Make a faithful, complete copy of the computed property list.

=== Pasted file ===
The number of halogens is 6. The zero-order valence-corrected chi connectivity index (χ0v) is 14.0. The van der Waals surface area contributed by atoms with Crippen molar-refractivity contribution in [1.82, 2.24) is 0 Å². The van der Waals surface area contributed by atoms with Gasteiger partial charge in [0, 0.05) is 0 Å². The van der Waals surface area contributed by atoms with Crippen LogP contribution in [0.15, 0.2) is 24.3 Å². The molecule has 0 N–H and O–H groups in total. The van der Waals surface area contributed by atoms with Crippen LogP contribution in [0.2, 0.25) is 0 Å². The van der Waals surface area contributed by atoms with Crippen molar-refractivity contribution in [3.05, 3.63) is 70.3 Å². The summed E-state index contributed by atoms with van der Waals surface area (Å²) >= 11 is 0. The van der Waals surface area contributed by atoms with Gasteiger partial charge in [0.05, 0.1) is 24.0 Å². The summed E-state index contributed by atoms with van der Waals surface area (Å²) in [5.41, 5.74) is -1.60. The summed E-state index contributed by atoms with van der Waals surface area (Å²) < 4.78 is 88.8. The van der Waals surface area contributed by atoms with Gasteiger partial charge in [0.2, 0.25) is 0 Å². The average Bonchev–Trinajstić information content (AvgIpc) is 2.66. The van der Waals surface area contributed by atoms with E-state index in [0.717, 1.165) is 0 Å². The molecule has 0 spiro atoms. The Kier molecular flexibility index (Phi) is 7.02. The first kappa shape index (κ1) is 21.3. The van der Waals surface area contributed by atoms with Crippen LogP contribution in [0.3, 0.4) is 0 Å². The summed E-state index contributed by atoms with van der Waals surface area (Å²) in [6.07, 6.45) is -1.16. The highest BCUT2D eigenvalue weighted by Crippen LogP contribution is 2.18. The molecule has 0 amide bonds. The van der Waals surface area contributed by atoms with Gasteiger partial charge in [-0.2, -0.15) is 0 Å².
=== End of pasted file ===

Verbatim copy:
The number of halogens is 6. The zero-order valence-corrected chi connectivity index (χ0v) is 14.0. The van der Waals surface area contributed by atoms with Crippen molar-refractivity contribution in [1.82, 2.24) is 0 Å². The van der Waals surface area contributed by atoms with Gasteiger partial charge in [0, 0.05) is 0 Å². The van der Waals surface area contributed by atoms with Crippen LogP contribution in [0.15, 0.2) is 24.3 Å². The molecule has 0 N–H and O–H groups in total. The van der Waals surface area contributed by atoms with Crippen LogP contribution in [0.2, 0.25) is 0 Å². The van der Waals surface area contributed by atoms with Crippen molar-refractivity contribution in [3.05, 3.63) is 70.3 Å². The summed E-state index contributed by atoms with van der Waals surface area (Å²) >= 11 is 0. The van der Waals surface area contributed by atoms with Gasteiger partial charge in [0.05, 0.1) is 24.0 Å². The summed E-state index contributed by atoms with van der Waals surface area (Å²) in [5.41, 5.74) is -1.60. The summed E-state index contributed by atoms with van der Waals surface area (Å²) < 4.78 is 88.8. The van der Waals surface area contributed by atoms with Gasteiger partial charge in [0.2, 0.25) is 0 Å². The average Bonchev–Trinajstić information content (AvgIpc) is 2.66. The van der Waals surface area contributed by atoms with E-state index in [0.717, 1.165) is 0 Å². The molecule has 0 spiro atoms. The Kier molecular flexibility index (Phi) is 7.02. The first kappa shape index (κ1) is 21.3. The van der Waals surface area contributed by atoms with Crippen LogP contribution in [0.3, 0.4) is 0 Å². The summed E-state index contributed by atoms with van der Waals surface area (Å²) in [6.07, 6.45) is -1.16. The highest BCUT2D eigenvalue weighted by Crippen LogP contribution is 2.18. The molecule has 0 amide bonds. The van der Waals surface area contributed by atoms with Gasteiger partial charge in [-0.2, -0.15) is 0 Å².